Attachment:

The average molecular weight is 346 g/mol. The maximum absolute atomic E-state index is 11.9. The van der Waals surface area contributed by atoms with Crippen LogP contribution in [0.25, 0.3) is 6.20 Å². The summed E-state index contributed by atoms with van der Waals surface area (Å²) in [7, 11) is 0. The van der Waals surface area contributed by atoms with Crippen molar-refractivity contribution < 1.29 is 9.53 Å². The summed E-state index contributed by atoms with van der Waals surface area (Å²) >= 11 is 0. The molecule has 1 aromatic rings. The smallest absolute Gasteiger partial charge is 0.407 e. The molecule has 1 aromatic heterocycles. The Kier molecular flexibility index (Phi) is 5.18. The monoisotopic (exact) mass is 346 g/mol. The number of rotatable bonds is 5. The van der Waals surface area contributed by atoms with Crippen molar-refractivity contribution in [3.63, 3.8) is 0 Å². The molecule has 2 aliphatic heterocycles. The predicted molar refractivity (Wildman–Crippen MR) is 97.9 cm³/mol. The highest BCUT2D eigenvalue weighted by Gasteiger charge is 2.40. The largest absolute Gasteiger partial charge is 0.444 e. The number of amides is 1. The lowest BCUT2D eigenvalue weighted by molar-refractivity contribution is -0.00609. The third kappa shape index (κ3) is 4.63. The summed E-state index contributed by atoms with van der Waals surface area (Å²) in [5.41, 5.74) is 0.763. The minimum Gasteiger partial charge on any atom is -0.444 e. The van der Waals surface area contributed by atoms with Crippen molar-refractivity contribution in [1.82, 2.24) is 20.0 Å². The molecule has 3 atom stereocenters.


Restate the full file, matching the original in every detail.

The average molecular weight is 346 g/mol. The maximum absolute atomic E-state index is 11.9. The van der Waals surface area contributed by atoms with Crippen LogP contribution in [0.25, 0.3) is 6.20 Å². The summed E-state index contributed by atoms with van der Waals surface area (Å²) in [7, 11) is 0. The van der Waals surface area contributed by atoms with Crippen molar-refractivity contribution < 1.29 is 9.53 Å². The summed E-state index contributed by atoms with van der Waals surface area (Å²) >= 11 is 0. The molecule has 1 aromatic rings. The smallest absolute Gasteiger partial charge is 0.407 e. The molecule has 1 aromatic heterocycles. The Kier molecular flexibility index (Phi) is 5.18. The monoisotopic (exact) mass is 346 g/mol. The number of rotatable bonds is 5. The van der Waals surface area contributed by atoms with Crippen molar-refractivity contribution in [3.63, 3.8) is 0 Å². The molecule has 2 aliphatic heterocycles. The predicted molar refractivity (Wildman–Crippen MR) is 97.9 cm³/mol. The highest BCUT2D eigenvalue weighted by Gasteiger charge is 2.40. The largest absolute Gasteiger partial charge is 0.444 e. The number of amides is 1. The lowest BCUT2D eigenvalue weighted by molar-refractivity contribution is -0.00609. The third kappa shape index (κ3) is 4.63. The summed E-state index contributed by atoms with van der Waals surface area (Å²) in [5.41, 5.74) is 0.763. The minimum Gasteiger partial charge on any atom is -0.444 e. The van der Waals surface area contributed by atoms with Crippen molar-refractivity contribution in [1.82, 2.24) is 20.0 Å². The molecule has 3 atom stereocenters.